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Make a connection to fostering

Published: 04/06/2015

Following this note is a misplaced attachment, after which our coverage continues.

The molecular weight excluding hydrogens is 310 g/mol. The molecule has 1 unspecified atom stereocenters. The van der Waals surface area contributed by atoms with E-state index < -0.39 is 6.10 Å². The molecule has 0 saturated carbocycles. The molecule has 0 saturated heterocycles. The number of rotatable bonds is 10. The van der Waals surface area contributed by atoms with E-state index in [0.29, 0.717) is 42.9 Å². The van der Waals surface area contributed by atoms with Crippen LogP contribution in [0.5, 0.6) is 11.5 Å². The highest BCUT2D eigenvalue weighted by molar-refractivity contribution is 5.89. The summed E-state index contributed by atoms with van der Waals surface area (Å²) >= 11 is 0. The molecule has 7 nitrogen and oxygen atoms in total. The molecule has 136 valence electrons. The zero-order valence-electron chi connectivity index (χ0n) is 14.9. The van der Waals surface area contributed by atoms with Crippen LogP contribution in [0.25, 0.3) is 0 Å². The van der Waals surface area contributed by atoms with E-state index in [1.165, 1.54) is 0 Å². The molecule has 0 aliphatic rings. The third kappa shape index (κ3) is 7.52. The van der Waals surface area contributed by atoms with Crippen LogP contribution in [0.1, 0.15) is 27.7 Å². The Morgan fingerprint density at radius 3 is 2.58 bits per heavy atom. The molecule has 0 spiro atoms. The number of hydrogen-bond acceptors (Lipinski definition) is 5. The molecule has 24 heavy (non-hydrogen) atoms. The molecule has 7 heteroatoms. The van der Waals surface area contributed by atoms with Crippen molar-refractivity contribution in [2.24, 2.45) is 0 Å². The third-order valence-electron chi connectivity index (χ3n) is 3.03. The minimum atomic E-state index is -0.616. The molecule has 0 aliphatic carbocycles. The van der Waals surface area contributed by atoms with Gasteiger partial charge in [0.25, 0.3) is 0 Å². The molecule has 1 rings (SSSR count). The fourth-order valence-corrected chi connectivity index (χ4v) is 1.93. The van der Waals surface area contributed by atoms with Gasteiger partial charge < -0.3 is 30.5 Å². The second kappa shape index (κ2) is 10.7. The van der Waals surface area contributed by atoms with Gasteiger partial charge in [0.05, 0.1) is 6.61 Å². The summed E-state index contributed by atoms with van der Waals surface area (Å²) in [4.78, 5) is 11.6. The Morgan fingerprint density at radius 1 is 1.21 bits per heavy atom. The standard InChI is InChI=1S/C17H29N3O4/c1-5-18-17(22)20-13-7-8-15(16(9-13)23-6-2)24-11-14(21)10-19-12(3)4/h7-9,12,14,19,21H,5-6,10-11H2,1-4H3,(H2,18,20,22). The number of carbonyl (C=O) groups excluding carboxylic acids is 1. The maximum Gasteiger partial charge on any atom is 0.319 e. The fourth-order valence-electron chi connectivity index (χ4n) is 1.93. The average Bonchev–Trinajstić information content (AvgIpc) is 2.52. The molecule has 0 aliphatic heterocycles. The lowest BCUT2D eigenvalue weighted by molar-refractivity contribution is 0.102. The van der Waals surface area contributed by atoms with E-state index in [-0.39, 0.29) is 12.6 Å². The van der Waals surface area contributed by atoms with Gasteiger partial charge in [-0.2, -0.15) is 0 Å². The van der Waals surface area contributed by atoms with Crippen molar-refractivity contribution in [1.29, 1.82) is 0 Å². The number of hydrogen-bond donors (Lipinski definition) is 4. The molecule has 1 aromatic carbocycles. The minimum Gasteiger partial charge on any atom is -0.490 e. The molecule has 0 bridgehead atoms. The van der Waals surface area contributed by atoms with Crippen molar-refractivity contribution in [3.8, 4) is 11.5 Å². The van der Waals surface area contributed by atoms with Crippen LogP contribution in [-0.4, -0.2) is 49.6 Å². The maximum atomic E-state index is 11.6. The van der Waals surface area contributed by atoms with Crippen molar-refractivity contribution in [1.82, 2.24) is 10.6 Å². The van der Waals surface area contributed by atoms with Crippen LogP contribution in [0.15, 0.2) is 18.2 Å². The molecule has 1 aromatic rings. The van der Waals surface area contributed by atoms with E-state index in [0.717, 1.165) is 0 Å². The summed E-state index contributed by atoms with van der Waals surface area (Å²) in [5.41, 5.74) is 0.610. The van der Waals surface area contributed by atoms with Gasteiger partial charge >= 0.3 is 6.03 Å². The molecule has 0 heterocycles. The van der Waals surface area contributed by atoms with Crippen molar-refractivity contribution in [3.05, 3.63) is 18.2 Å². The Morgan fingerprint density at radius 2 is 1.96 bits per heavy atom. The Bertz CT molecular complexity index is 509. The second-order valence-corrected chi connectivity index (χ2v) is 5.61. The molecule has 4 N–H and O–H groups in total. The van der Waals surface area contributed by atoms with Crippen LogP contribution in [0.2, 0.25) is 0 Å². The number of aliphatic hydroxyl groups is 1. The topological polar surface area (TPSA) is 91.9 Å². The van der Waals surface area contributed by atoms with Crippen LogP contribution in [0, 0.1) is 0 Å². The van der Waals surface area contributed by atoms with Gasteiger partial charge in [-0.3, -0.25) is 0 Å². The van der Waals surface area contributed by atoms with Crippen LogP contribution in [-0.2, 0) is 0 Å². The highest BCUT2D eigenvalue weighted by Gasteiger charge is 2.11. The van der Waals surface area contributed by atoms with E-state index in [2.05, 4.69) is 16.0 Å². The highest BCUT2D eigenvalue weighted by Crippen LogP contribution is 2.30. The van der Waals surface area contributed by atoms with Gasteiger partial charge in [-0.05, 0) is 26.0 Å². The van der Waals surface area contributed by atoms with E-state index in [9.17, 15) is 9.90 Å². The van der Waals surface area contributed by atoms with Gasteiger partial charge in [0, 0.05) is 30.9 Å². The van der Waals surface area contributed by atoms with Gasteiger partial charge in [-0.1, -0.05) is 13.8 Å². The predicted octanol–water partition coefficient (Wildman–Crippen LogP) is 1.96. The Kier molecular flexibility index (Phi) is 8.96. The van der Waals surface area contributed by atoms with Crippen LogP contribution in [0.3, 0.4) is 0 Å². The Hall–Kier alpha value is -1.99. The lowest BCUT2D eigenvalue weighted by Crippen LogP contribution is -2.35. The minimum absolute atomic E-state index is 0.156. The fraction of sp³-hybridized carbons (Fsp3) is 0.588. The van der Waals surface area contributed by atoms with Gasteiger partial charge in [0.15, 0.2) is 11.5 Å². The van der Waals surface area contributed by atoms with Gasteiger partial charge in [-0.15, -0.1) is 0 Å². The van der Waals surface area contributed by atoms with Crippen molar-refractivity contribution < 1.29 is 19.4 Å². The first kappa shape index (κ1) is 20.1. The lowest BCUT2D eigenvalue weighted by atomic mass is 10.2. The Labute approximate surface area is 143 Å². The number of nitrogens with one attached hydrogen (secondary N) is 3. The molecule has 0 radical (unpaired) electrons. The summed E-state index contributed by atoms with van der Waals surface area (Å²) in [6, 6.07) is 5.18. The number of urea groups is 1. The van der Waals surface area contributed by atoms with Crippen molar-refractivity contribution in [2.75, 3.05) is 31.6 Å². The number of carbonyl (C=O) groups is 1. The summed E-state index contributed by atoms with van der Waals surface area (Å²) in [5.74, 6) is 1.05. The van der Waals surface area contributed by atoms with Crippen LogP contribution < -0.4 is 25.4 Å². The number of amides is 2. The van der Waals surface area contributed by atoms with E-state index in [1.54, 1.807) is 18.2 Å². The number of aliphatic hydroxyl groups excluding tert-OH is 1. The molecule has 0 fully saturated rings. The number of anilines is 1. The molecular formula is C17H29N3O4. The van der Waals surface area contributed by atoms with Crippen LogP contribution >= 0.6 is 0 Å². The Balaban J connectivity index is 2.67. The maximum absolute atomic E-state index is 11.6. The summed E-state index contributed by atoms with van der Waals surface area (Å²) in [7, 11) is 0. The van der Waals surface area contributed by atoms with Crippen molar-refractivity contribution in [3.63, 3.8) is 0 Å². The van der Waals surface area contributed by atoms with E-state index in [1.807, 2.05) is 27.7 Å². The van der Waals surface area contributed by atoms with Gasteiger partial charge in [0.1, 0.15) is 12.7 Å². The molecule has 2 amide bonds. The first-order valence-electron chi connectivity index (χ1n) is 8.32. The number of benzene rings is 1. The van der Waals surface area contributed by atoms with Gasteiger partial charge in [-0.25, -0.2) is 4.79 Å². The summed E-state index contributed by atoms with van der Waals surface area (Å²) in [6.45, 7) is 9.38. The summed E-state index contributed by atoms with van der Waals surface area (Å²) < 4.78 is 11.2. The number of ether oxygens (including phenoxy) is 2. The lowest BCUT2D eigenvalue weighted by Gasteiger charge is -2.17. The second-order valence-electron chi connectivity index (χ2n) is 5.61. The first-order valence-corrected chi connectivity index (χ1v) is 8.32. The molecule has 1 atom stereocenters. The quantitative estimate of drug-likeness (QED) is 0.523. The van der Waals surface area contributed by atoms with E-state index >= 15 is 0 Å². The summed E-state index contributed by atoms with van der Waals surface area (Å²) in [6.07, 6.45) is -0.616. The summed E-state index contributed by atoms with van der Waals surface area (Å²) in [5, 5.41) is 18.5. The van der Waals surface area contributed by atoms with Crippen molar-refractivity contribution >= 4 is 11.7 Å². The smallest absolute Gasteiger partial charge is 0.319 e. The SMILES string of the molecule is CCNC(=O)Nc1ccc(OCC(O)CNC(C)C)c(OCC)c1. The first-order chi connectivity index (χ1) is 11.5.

Have you got the skills needed to make a positive change to the lives of children and young people in Flintshire? With record numbers of children coming into care across the UK, and the need to recruit more foster carers in Flintshire, Flintshire County Council’s fostering service is asking local residents to make a connection with fostering, as part of Foster Care Fortnight (1 – 14 June). Jill Jones from the Council’s Fostering Service, said: “This year’s Foster Care Fortnight has a theme of ‘make a connection’, and asks people to talk about what fostering means to them, their family, and their friends. It is also about busting myths about fostering and focusing on the skills and experience needed to become a foster carer and to provide a loving home for vulnerable children.” Helen from Mold has been a foster carer for the last seven years, looking after children from the age of six weeks to 16 years old. She has cared for 27 children. “Each child is an individual; they come from different homes, experiences and have their own set of problems. Many of the children I’ve cared for have issues with food because it gives them comfort and they’ve come from a home where there wasn’t regular meal times and food wasn’t always available. “You need commitment to the child and commitment to attend training, especially in your first year of fostering. Training helps you to understand the children’s behaviours, the different traumas that these children have faced and how to deal with that. It gives you new ideas and strategies.” Helen says that it’s important to prepare yourself beforehand, to be realistic, and to consider the needs of your own family before you commit: “If you are thinking about fostering you need to consider if you can give the commitment and the time that’s needed. You need to discuss long and hard as a family and decide if this is the right time. I wouldn’t start fostering near exam time, it would be better to wait and not have that disruption for your own children. “One myth about fostering is the view that bringing a child into a loving home is going to make everything better. It’s not the same as parenting your own children, because your children have never been through that trauma. Because you’ve parented your children well in one way, that doesn’t mean it will work in fostering. “As a foster carer you need structure and boundaries. We tell the children that there are rules in our house from day one. I never say ‘I know how you feel’ because I don’t. I can’t begin to imagine how they must feel. “ Even after caring for 27 children, Helen says it’s important to know when to ask for help: “Don’t be afraid to pick up to phone to the fostering team or other foster carers. It’s not a sign of failure. It’s better to ask for help before it becomes a crisis. There is always someone at the end of the phone. You need to be able to work with other people and to talk about things. I’ve always had good support from Flintshire Fostering Service whenever I needed it, and that’s why I’m still fostering after seven years.” Councillor Christine Jones, Cabinet Member for Social Services, said “There are local children who need our help. There are many myths about who can become a foster carer, but what really matters is that someone has the commitment, skills and ability to look after children separated from their own families, and to offer them a stable and secure home. It’s not easy, but it is very rewarding to be a foster carer. “There is a particular need for foster carers to look after children over 15 and the under 4’s. Young people over 15 have often lived with a number of foster carers, and they need help to catch up with their peers and prepare them for living on their own. Jill Jones, from the Council’s Fostering Service, added: “Fostering is open to people who are single, married, living together, working, retired, unemployed, gay, straight, old and young, with or without children….but it’s not easy and we are looking for people with bucket-loads of determination, energy, time and availability. Particularly if your own children have now grown up and you have all of that experience to share with another child who has missed out on the childhood they deserve.” Seven years, and 27 children later, Helen loves the rewards that fostering brings. Helen’s own daughter is now away at university and enjoys visiting and seeing the foster children when she comes home: “She likes hearing about the funny things that the children do and say, and there are so many ‘best moments’. From the children who tell you they love you, to the 16 year old lad telling us we were cool! A little girl’s face, every morning when I went to pick her up from her cot – her smile would set me up for the day. The child who followed my husband around, rubbing his hands together, saying ‘A job well done’ - I could go on forever.” Jackie Sanders, Director at The Fostering Network, added: “As each year passes, we see more and more children coming into care. We need people who can open their heart, and their homes, to vulnerable children and young people who need support at a critical point in their young lives. “A good foster carer will believe in the ambition of the children in their care in the same way they’d believe in the ambition of their own family members. A childhood is too short to waste, and foster carers can help those who haven’t had the best start begin to enjoy their life and grow into the adults that they want to be.” To find out more about fostering for Flintshire County Council, contact fostering@flintshire.gov.uk, visit www.flintshirefostering.org.uk or call 01352 702190 Caption: Foster Carer Helen, from Mold:


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